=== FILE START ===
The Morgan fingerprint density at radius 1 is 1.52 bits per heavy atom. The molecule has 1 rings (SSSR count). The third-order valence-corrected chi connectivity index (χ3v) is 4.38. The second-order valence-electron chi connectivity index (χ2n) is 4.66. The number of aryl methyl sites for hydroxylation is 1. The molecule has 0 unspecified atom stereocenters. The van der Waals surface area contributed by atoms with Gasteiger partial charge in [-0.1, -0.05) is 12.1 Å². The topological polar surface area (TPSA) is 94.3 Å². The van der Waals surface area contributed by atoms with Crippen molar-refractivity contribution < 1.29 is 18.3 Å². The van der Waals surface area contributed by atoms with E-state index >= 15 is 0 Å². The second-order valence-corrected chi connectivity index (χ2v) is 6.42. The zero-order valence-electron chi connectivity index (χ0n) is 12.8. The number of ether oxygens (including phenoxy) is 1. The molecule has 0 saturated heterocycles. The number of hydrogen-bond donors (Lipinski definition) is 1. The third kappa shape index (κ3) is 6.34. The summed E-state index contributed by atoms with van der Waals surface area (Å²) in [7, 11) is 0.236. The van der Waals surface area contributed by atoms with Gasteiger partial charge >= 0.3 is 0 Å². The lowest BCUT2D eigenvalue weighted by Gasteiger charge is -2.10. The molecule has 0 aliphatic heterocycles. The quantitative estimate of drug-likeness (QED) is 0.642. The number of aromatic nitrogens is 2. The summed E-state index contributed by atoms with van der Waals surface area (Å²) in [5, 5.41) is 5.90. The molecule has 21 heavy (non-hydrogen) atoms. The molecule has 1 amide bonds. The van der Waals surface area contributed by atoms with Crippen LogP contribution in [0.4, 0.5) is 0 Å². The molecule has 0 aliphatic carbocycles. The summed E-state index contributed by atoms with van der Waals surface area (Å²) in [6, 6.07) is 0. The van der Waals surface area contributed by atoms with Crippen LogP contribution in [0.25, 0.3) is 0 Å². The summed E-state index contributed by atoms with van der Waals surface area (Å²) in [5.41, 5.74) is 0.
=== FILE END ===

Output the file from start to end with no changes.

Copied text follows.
The Morgan fingerprint density at radius 1 is 1.52 bits per heavy atom. The molecule has 1 rings (SSSR count). The third-order valence-corrected chi connectivity index (χ3v) is 4.38. The second-order valence-electron chi connectivity index (χ2n) is 4.66. The number of aryl methyl sites for hydroxylation is 1. The molecule has 0 unspecified atom stereocenters. The van der Waals surface area contributed by atoms with Gasteiger partial charge in [-0.1, -0.05) is 12.1 Å². The topological polar surface area (TPSA) is 94.3 Å². The van der Waals surface area contributed by atoms with Crippen molar-refractivity contribution < 1.29 is 18.3 Å². The van der Waals surface area contributed by atoms with E-state index >= 15 is 0 Å². The second-order valence-corrected chi connectivity index (χ2v) is 6.42. The zero-order valence-electron chi connectivity index (χ0n) is 12.8. The number of ether oxygens (including phenoxy) is 1. The molecule has 0 saturated heterocycles. The number of hydrogen-bond donors (Lipinski definition) is 1. The third kappa shape index (κ3) is 6.34. The summed E-state index contributed by atoms with van der Waals surface area (Å²) in [7, 11) is 0.236. The van der Waals surface area contributed by atoms with Gasteiger partial charge >= 0.3 is 0 Å². The lowest BCUT2D eigenvalue weighted by Gasteiger charge is -2.10. The molecule has 0 aliphatic heterocycles. The quantitative estimate of drug-likeness (QED) is 0.642. The number of aromatic nitrogens is 2. The summed E-state index contributed by atoms with van der Waals surface area (Å²) in [5, 5.41) is 5.90. The molecule has 21 heavy (non-hydrogen) atoms. The molecule has 1 amide bonds. The van der Waals surface area contributed by atoms with Crippen LogP contribution in [0.4, 0.5) is 0 Å². The molecule has 0 aliphatic carbocycles. The summed E-state index contributed by atoms with van der Waals surface area (Å²) in [6, 6.07) is 0. The van der Waals surface area contributed by atoms with Crippen LogP contribution in [0.25, 0.3) is 0 Å². The summed E-state index contributed by atoms with van der Waals surface area (Å²) in [5.41, 5.74) is 0.